Tuesday, July 18, 2006

The Mind of Madness Meets the Fish of Gratitude

The foot of my guide, friend of racoons, in mud.

The fish put on a show for us long before the amazing part started. Nancy was taking me on a tour of all her hideouts and hangouts along the creek, introducing me first to the world’s greatest toe-squishing mud and then to a log in the middle of the stream along a sort of fish race track – a shallow channel through which the fish would skid along the mud on their bellies with most of their bodies out of the water and their dorsal fins unfurled like sails. We had to sit still on the log for a long time for the fish to get over their stage-fright. Two of them flipped right through our legs, which gave me a case of fish-fright. I shrieked, to the delight of Nancy.

(As you saw yesterday, normally I don’t suffer from fish fright, but sudden and unexpectedness slime-contact can catch one off guard, eliciting shrieks from the most composed among us. Never mind. As adults, we'd best be terrified at every opportunity when in the vicinity of children. It’s our job.)

Eventually it was time to wade on. Nancy asked which way I’d rather go. I felt drawn to follow the stream in the direction of its flow – the direction in which I’d released the trapped fish the day before.

When I noticed the considerable urgency of this pull inside me, I asked my Self, “What?! What do you want, oh Self?” and my Self said, “I want to wade in the stream, and come across the fish I rescued, which I’ll recognize by the patterns of missing scale patches on its body. I’ll be standing there in the water and the fish will swim up to me and bump its nibbly lips on the skin of my legs, the way minnows do [except remember that this is no minnow but a hefty carp] and I will interpret these as kisses of gratitude. Then the fish will slap its tail on the water, turn a few somersaults and skid on the mud in circles around me – which I will interpret to mean “Hey. I’ve been waiting for you. Y’know yesterday? I’ve been waiting to say ‘Thanks for saving my life.’ Really. I mean it.”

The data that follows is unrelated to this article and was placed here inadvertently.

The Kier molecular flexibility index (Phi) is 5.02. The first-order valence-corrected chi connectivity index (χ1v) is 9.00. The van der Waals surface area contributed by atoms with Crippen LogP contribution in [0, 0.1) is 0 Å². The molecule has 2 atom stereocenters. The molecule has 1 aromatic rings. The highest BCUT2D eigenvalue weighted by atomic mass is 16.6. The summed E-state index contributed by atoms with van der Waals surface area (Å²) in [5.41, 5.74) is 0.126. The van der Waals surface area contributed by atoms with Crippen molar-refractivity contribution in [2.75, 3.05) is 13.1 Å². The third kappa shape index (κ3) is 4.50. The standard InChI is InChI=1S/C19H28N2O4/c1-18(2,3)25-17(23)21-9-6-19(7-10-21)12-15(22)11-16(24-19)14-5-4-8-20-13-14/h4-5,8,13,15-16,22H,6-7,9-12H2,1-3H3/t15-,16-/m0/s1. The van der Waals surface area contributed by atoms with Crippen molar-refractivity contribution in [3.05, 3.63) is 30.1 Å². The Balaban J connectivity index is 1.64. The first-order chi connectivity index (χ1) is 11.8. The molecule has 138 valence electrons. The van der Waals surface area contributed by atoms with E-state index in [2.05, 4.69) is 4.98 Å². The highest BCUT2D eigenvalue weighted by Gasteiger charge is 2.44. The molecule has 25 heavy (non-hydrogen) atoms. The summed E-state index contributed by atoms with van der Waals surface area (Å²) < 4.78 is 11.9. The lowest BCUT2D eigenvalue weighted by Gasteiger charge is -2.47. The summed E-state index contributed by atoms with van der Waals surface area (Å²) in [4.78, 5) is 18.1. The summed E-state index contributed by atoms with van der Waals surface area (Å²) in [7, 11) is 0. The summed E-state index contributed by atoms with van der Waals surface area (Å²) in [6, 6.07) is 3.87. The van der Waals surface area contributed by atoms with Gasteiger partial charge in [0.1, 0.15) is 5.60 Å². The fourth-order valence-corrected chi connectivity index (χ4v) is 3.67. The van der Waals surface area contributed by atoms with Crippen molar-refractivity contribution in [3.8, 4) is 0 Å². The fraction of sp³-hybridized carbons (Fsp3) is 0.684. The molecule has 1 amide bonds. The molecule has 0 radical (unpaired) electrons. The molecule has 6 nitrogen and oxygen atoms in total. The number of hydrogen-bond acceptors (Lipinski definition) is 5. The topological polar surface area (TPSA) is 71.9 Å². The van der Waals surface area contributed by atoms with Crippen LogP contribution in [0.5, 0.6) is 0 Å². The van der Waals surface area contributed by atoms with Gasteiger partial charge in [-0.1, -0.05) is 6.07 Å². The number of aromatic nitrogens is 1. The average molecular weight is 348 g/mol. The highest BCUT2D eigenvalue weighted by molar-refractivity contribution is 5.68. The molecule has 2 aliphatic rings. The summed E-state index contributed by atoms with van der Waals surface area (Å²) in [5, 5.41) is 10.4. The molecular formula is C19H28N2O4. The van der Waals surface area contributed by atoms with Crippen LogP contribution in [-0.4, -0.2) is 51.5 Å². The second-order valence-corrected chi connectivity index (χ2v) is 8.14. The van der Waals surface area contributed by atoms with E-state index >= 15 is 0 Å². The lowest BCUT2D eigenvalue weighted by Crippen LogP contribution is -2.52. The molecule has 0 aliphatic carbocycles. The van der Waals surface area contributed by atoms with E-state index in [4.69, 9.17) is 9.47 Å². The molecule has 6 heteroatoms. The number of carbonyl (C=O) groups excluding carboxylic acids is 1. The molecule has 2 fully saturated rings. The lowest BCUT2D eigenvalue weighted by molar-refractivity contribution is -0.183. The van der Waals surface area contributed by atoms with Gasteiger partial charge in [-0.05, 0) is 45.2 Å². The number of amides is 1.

To which I’ll answer, “You’re welcome. I’m glad I could be of assistance.”

“And by the way,” the fish will add, skidding down a corridor of shallow mud on its belly. “In exchange for saving my life, you will be granted certain special privileges.”

“Really? Like what?” I would then ask. But at that moment the fish would disappear down the stream.

So that’s what my True Self admitted to me, in the privacy of my freaking mind as I followed my niece as she skipped through the brambles like a monkey and I hurtled through the brambles after her like a spooked cow.

Like always, life gets in the way of my finishing the story just as I approach the most intriguing part. So I’ll have to continue this later. Meanwhile, here's a picture of my niece on a log, waiting for me to catch up with her.


At 7:10 AM, Anonymous Anonymous said...

I hate to be a downer, but I'm missing your bicycle stories.


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